Subject: Smile for Saturn Event, AP events, Pics wanted, IAA at Cultra, Alien Probes? Web
Date: 18 July 2013 14:44:48 BST
1. SMILE FOR SATURN - 19 July, UPDATE: On Friday evening, NASA’s Cassini spacecraft will photograph Saturn and its entire ring system during a total eclipse of the sun. Cassini has done this twice before during its previous 9 years in orbit, but this time will be different.
"This time, the images to be collected will also capture, in natural colour, a glimpse of our own planet next to Saturn and its rings on a day that will be the first time Earthlings know in advance their picture will be taken from a billion miles away," says Carolyn Porco, Cassini imaging team lead at the Space Science Institute in Boulder, Colorado.
"While Earth will be only about a pixel in size from Cassini's vantage point 1.44 billion kilometres away, the team is looking forward to giving the world a chance to see what their home looks like from Saturn. We hope you'll join us in waving at Saturn from Earth, so we can commemorate this special opportunity."
Unlike two previous Cassini eclipse mosaics of the Saturn system the July 19 image will be the first to capture the Saturn system with Earth in natural colour, as human eyes would see it. It also will be the first to capture Earth and its moon with Cassini's highest-resolution camera.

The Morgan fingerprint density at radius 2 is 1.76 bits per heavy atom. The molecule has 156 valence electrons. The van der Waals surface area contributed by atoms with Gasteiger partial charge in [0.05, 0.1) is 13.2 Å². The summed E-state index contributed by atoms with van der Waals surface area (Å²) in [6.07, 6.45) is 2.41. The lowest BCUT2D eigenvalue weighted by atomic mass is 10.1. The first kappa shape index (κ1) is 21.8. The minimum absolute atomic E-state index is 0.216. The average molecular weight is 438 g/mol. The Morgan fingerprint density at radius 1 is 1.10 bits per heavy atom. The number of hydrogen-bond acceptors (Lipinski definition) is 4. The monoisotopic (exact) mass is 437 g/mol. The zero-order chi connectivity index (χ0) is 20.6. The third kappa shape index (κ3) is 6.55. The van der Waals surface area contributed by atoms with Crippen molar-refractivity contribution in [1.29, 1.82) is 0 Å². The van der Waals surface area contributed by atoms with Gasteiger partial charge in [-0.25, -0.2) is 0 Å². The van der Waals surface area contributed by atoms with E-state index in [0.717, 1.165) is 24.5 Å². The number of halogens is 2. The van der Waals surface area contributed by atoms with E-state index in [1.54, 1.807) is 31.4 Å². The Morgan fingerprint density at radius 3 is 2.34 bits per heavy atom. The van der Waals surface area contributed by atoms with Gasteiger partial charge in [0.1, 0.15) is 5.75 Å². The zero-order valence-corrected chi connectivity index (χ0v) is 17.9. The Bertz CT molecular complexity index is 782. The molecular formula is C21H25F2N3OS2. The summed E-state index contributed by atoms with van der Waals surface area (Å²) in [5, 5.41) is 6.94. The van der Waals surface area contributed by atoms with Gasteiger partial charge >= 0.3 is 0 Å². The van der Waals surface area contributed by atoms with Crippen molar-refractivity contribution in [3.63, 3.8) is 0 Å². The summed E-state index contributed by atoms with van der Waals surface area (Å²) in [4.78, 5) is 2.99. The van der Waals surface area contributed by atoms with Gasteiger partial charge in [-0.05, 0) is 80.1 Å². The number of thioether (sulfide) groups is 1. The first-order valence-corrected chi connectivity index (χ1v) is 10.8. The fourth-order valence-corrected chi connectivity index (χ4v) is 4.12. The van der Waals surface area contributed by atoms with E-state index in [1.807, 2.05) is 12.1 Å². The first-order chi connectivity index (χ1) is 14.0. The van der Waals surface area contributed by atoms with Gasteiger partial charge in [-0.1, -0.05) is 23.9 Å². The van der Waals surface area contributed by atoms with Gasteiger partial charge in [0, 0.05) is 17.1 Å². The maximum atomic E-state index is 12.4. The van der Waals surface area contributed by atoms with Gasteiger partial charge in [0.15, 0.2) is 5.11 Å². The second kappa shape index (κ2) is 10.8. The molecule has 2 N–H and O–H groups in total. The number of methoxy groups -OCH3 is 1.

This latest image will continue a NASA legacy of space-based images of our fragile home, including the 1968 "Earthrise" image taken by the Apollo 8 moon mission from about 240,000 miles (380,000 kilometres) away and the 1990 "Pale Blue Dot" image taken by Voyager 1 from about 4 billion miles (6 billion kilometres) away. July 19th, concludes Porco, "will be a day for people all over the globe to celebrate together the extraordinary achievements that have made such interplanetary photo sessions possible. And it will be a day to celebrate life on the Pale Blue Dot."
To learn more about the public outreach activities associated with the taking of the image, visit: http://saturn.jpl.nasa.gov/waveatsaturn .
2: IAA SATURN EVENT, 19 JULY, at Delamont - UPDATE: To mark this significant event, the IAA will be holding a special Saturn Observing Event, at Delamont Country Park. The imaging event will take place between 22:27 and 22:42 BST, and Saturn will be visible in the twilight sky low in the SW, so we'll be in the picture. Bring your lasers and torches to shine at Cassini for the photo! Check the IAA website for a weather update, but at the moment it looks OK: www.irishastro.org.
We will start off about 9.0 with a 'Bring Your Own' BBQ (or earlier, if you need plenty of time to get fired up), followed by observing the Moon and Saturn, and then 'posing for the picture'. Yeah, I know that we won't show up, but it will be nice to think that at least some of the photons from Earth which will make up the image in the pixel will have come from us. Bring your 'scopes, torches, lasers etc!